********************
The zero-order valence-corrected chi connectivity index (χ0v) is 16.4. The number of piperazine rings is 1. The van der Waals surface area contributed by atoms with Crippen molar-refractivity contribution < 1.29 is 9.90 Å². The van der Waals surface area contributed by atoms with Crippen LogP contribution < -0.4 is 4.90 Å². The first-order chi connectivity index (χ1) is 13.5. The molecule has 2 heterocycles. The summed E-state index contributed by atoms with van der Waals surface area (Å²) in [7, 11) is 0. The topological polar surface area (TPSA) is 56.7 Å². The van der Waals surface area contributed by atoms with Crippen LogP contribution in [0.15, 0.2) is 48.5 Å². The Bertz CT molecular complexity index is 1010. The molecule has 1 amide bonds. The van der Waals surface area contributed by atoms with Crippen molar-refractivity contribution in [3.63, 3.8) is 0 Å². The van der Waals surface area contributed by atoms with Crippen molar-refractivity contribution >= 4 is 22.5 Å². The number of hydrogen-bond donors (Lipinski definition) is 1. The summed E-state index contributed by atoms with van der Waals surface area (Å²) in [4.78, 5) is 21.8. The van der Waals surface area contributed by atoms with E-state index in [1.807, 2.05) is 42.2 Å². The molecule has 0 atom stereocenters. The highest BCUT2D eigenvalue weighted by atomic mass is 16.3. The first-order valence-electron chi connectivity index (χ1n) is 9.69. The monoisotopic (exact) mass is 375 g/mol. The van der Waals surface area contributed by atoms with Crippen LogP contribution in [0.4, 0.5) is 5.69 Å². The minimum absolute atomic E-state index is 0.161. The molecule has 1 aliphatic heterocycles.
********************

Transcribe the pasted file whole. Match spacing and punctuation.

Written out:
The zero-order valence-corrected chi connectivity index (χ0v) is 16.4. The number of piperazine rings is 1. The van der Waals surface area contributed by atoms with Crippen molar-refractivity contribution < 1.29 is 9.90 Å². The van der Waals surface area contributed by atoms with Crippen LogP contribution < -0.4 is 4.90 Å². The first-order chi connectivity index (χ1) is 13.5. The molecule has 2 heterocycles. The summed E-state index contributed by atoms with van der Waals surface area (Å²) in [7, 11) is 0. The topological polar surface area (TPSA) is 56.7 Å². The van der Waals surface area contributed by atoms with Crippen LogP contribution in [0.15, 0.2) is 48.5 Å². The Bertz CT molecular complexity index is 1010. The molecule has 1 amide bonds. The van der Waals surface area contributed by atoms with Crippen molar-refractivity contribution in [3.63, 3.8) is 0 Å². The van der Waals surface area contributed by atoms with Crippen molar-refractivity contribution >= 4 is 22.5 Å². The number of hydrogen-bond donors (Lipinski definition) is 1. The summed E-state index contributed by atoms with van der Waals surface area (Å²) in [4.78, 5) is 21.8. The van der Waals surface area contributed by atoms with E-state index in [1.807, 2.05) is 42.2 Å². The molecule has 0 atom stereocenters. The highest BCUT2D eigenvalue weighted by atomic mass is 16.3. The first-order valence-electron chi connectivity index (χ1n) is 9.69. The monoisotopic (exact) mass is 375 g/mol. The van der Waals surface area contributed by atoms with Crippen LogP contribution in [0.4, 0.5) is 5.69 Å². The minimum absolute atomic E-state index is 0.161. The molecule has 1 aliphatic heterocycles.